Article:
The Thanksgiving holiday is the most dangerous holiday on the roads in the U.S. More than 400 people that are between the ages of 20-35 years old die in automobile accidents during this holiday. Take your time, prepare for the trip and pay attention while traveling. And when using turkey fryers when deep frying a Thanksgiving turkey be extra careful. They are the leading cause of nearly 4,300 fires, 15 deaths and almost $27 million in property damage during the holiday season.
Bart Hyita, SMEF
Statistics show that between 60-80 people are killed by lightning each year. Lightning, from its source, has a 10 mile range; if you hear thunder, you are within striking distance of lightning. Do not take shelter under trees, stay away from windows and doors and stay off things that put you in direct contact with electricity such as computers and corded telephones. Take shelter inside a home, large building or hard-topped vehicle right away. To be safe, wait 30 minutes after hearing the last clap of thunder before leaving your shelter.
Bart Hyita and Dale Elifrits, SMEF
Replace the tires on your high performance car every four to five years, regardless of mileage. The tires that are formulated for high speed contain a “sticky compound” that decomposes quickly, resulting in dry rot. This ultimately makes the tires unsafe on the road.
Bart Hyita, SMEF
Five fundamentals of safety that everyone should apply before attempting to begin an unfamiliar project: Knowledge: be sure to have knowledge about what you are going to do; if not, gain it. Attitude: never do anything that is not clearly focused in your mind. Observation: look at your surroundings and confirm you have the right tools for the job. Cooperation: if you are working with someone, make sure everyone is on the same page and communicate clearly. Consideration: be sincere and think of others.
Bart Hyita, SMEF
Alcohol raises the pulse and blood pressure, making you feel warm, but alcohol causes the body to lose heat. Be careful when mixing alcohol with cold weather.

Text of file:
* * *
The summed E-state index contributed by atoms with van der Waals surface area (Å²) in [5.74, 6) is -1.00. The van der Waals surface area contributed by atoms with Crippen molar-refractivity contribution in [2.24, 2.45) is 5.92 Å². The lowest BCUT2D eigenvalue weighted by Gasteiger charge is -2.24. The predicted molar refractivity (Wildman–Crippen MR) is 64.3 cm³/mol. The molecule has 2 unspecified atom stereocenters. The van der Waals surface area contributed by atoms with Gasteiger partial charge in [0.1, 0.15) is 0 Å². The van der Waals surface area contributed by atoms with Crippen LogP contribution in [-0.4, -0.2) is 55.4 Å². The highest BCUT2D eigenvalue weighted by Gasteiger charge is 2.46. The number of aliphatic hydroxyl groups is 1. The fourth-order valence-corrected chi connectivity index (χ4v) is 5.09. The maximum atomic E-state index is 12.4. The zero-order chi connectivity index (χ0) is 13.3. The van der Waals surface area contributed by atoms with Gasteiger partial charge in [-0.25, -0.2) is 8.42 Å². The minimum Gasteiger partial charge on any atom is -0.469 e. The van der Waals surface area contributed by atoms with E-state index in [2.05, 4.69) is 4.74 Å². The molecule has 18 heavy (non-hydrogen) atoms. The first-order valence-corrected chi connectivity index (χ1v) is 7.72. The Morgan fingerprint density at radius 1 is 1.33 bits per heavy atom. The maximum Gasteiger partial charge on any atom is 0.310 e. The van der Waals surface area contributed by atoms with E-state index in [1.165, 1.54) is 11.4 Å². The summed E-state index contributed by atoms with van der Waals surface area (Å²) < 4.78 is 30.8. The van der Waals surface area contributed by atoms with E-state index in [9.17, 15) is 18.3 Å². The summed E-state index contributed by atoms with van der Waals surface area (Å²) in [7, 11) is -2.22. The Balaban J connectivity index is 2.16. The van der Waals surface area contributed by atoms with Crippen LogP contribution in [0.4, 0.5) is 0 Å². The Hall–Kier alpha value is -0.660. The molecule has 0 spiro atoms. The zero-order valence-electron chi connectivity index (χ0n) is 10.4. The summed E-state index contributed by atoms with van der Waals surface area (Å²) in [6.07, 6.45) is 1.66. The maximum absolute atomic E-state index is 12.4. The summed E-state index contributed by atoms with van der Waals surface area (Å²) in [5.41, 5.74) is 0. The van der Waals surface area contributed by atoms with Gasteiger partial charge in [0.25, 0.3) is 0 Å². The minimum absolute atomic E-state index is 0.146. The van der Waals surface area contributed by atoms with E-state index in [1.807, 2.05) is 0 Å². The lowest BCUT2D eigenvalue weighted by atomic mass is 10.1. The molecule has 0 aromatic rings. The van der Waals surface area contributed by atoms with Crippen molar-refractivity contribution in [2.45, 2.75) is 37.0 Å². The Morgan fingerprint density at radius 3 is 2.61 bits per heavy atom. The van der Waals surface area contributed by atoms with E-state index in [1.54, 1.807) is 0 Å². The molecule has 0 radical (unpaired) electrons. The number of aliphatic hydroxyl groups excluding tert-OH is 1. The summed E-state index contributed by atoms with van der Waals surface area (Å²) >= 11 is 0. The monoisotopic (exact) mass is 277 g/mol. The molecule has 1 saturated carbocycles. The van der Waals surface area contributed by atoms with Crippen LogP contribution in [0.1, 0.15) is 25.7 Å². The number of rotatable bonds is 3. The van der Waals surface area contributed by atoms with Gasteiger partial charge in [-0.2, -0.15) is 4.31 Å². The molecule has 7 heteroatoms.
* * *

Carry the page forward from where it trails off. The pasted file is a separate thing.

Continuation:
Bart Hyita, SMEF
The Great ShakeOut Earthquake Drills. These drills are an annual opportunity for people in homes, schools, and organizations to practice what to do during earthquakes, and to improve preparedness. In the event of an earthquake, Dr. Seal suggests that by placing yourself adjacent to a very sturdy object, instead of underneath an object, is one of the best ways to survive a tremendous earthquake.
Be aware of safety in the home when using pet gates. Pet gates should measure at least 30” high and should be secured properly. Do not create make-shift barriers in the home; they can lead to dangerous tripping and falls if left unattended in the dark. Dale Elifrits also noted that caution should be taken with throw rugs on a tile floor which can also create dangerous situations.
Dennis Bryan, SMEF
Be aware of the dry conditions and drought throughout various times of the year that increase the risk for wildfires. Careless use of fire in highly wooded areas can also dramatically increase the chance of a wildfire, which can then quickly spread across trees and dry brush and threaten homes and businesses that are in the vicinity. Wildfire safety tips include never leaving a campfire unattended; completely extinguish the fire by dousing it with water and stirring the ashes until cold. Take care when using lawn mowers, trimmers, camping stoves, heaters, chain saws, tractors and fire arms as the smallest spark can ignite a flame. Do not discard cigarettes, matches, and smoking materials from moving vehicles, or anywhere outdoors. Wildfires often begin unnoticed; however, they spread quickly and every second counts!
Dennis Bryan, SMEF
Gasoline generators emit carbon monoxide and should never be used inside a home, garage, crawl space, or other enclosed areas. Fatal fumes can build up, that neither a fan nor open doors and windows can provide enough fresh air. A generator should be used outdoors, away from open windows, vents, or doors and a battery-powered carbon monoxide detector should be placed in the area where a generator is being used.
Take caution when driving on icy roads. When traveling downhill on ice, be sure that the automobile is in a lower gear. Avoid using the cruise control feature while driving in snow or rain. AAA recommends avoiding driving all together during extreme weather conditions. If an automobile accident does occur, stay in the vehicle until help arrives. Everyone is encouraged to investigate road conditions, know your vehicle, use proper driving techniques for the conditions you find, and have the right emergency gear and equipment along.
The biggest safety hazards we face in our daily lives is driving a vehicle. Whether on the job or on the way to and from work, most of us are exposed to these hazards for several hours each day. In the mine, we typically do a pre-operational check before starting up each vehicle or piece of equipment. What about your personal vehicle? When did you last check all the lights, tires, tire pressures, oil, water, brake fluid, windshield washer fluid, coolant, etc? When did you do a walk-around to ensure your car is in good condition? Simple checks can help prevent accidents and improve the likelihood of having a safe drive.